Suggested answers would be file a claim for dues due prepetition. File a Motion for Relief from Stay if the case is already confirmed to get court approval to being the foreclosure process. If the case is not confirmed file an objection to confirmation and/or motion to dismiss on the grounds that that debt is not provided for. If you are the homeowner association hire an attorney experienced in bankruptcy law. If you are the debtor amend your plan as all debts are supposed to be included.
There are many factors that can affect how best to handle this matter and the best advise is usually to hire an attorney immediately. Unfortunately the advice above is a guess that is based on very scanty facts. Circumstances of all sorts can change the ultimate answer you need. If you want to know how best to handle the situation, make an appointment with an attorney and get good solid advise based on more exact facts. The money spent might give you the peace of mind you need. The information provided is not intended as legal advice that can be relied on in part because we do not have the entire the situation. No Attorney/Client relationship is intended, implied or created. We are a debt relief agency and we help people file for relief under the bankruptcy laws.
Hold the phone -- lots of problems here. First, there is no "notincluding a creditor" in any bankruptcy case. Bankruptcy is like pregnancy: you are or you are not. If you are in bankruptcy you include absolutely ALL creditors -- claims yuou know you woe, claims you don't think you owe but someone else thinks you do, and even claims you might or might not owe eventually. It is a very broad brush stroke, and as I tell my clients: think meat axe, not scalpel.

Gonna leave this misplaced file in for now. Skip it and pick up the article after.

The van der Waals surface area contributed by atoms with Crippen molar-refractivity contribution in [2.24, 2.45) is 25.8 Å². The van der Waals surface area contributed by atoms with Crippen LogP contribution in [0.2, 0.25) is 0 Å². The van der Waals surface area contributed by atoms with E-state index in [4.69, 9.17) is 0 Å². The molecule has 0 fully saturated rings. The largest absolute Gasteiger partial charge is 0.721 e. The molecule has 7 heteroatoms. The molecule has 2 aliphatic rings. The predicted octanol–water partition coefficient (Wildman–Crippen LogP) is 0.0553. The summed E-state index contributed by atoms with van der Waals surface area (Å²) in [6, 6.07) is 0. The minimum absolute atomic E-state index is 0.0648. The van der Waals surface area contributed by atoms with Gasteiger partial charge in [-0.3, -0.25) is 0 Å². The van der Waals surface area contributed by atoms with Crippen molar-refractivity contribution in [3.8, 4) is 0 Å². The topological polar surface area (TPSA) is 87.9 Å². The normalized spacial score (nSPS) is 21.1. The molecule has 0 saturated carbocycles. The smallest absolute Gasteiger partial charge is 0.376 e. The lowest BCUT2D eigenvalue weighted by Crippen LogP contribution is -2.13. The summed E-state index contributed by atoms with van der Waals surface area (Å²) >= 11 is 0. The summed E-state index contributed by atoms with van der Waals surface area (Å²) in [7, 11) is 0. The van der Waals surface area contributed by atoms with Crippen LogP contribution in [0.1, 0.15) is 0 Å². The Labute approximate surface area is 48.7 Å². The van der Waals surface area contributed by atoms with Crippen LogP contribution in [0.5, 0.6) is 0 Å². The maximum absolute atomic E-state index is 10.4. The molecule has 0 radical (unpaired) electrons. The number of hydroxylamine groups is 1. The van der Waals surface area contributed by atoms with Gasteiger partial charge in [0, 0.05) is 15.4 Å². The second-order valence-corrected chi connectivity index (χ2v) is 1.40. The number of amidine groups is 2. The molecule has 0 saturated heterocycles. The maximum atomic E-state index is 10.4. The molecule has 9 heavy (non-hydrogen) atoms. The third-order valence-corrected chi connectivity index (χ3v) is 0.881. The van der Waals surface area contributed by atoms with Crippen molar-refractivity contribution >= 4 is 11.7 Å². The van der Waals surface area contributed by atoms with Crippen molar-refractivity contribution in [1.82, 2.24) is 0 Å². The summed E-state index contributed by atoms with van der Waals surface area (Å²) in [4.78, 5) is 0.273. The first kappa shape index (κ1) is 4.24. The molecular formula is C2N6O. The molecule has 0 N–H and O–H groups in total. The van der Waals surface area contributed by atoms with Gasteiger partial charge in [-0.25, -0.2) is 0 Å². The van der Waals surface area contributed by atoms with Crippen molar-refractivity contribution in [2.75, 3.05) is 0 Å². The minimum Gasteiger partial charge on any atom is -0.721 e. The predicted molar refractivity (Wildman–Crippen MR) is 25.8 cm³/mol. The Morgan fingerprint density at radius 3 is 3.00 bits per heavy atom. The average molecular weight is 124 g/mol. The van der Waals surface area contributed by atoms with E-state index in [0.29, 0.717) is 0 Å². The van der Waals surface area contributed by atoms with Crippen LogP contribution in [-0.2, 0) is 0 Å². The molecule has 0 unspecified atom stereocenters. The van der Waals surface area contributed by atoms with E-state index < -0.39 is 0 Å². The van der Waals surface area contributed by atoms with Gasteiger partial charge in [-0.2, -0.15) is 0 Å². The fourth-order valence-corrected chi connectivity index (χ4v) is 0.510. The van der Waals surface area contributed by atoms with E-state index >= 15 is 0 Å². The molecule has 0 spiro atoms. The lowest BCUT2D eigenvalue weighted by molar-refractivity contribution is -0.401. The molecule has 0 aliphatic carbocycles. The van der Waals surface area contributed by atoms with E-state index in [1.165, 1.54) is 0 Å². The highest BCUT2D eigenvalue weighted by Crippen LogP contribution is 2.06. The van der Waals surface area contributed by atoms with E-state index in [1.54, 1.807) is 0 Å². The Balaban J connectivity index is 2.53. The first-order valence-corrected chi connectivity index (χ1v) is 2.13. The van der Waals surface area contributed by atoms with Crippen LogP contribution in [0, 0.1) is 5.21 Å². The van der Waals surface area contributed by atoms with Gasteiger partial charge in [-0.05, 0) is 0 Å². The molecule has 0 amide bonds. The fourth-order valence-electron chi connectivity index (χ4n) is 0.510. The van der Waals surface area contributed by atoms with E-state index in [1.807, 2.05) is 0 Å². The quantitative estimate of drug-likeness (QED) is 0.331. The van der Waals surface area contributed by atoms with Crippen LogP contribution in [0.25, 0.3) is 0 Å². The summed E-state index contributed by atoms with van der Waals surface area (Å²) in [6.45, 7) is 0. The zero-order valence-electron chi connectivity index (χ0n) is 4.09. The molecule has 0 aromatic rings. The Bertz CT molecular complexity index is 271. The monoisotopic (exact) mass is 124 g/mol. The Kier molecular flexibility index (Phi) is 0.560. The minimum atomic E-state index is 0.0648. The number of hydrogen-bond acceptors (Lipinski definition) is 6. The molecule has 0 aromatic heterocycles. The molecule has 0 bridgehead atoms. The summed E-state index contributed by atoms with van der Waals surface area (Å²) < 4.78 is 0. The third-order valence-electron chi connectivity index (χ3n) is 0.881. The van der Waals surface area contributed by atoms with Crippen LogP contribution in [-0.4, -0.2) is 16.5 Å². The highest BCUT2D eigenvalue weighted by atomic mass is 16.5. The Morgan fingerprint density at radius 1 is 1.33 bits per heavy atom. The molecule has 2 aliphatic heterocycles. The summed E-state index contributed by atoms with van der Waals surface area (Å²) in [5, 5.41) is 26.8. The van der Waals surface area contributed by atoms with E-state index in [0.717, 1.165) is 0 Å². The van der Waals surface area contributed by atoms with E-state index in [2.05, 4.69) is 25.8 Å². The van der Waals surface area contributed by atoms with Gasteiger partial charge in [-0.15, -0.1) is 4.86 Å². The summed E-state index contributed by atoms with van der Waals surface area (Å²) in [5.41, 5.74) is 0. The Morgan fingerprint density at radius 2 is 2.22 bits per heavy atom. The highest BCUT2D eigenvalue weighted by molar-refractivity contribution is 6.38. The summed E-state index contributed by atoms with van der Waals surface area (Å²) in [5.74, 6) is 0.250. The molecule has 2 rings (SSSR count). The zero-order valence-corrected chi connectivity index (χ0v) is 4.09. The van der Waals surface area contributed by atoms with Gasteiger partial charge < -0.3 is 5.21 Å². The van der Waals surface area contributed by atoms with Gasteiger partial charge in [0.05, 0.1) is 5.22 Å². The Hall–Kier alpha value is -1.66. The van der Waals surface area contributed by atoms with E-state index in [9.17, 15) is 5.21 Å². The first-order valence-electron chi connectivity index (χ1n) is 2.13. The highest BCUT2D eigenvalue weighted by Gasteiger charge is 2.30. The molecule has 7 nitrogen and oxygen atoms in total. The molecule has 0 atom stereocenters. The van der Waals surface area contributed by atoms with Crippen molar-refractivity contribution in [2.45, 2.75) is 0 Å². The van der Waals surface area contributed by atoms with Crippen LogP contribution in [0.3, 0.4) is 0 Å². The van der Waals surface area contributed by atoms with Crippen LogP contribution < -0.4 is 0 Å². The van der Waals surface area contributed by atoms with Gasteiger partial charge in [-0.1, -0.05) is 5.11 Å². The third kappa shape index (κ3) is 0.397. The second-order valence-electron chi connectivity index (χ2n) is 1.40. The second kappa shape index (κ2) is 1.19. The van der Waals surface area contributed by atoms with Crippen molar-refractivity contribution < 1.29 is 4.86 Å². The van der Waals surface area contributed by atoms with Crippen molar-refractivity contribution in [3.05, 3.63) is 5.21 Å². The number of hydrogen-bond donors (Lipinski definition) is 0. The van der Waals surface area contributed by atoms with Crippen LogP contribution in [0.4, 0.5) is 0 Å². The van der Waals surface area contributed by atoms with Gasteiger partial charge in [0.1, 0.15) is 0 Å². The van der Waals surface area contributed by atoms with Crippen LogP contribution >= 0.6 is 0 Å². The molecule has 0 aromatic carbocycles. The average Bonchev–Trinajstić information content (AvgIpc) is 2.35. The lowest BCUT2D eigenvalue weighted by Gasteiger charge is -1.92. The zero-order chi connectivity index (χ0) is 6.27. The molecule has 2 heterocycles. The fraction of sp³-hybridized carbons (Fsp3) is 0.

Your Chpater 13 plan, based upon the limited facts you present, would appear to need to deal with the HoA proactively. Meaning, don't worry about what the HoA needs to do or file: speak to your lawyer and get your plan and schedules amended.
Your lawyer will know exactly what to do.
The HOA can file an objection to your plan if not confirmed and a motion for relief from stay so they can proceed with foreclosing on the home and selling it to pay off their lien. However, the HOA also has a nuclear option if you are not current on HOA fees after filing bankruptcy. Pursuant to 11 USC sec 503(b)(1)(A), the HOA can file an administrative claim for unpaid HOA fees that accrue post-petition, meaning the HOA gets paid through your bankruptcy and before any other creditor--or your attorney.
In short, you need to amend you petition and plan to include the HOA, or you need to surrender the property. Talk to your attorney about doing this immediately. Incidentally, if there are any other creditors you have left out of your bankruptcy, you need to add them as well.
Good luck and I hope this helps!
The HOA needs to begin by filing a claim in the Chapter 13. Depending on the status of their claim (whether or not their claim is secured by either the facts or by the operation of the law), the Debtor may find him/herself unable to confirm a Plan without addressing this issue. The HOA may also want to file an objection to the Plan itself if it fails to properly address the issue of its secured claim. Hope this perspective helps!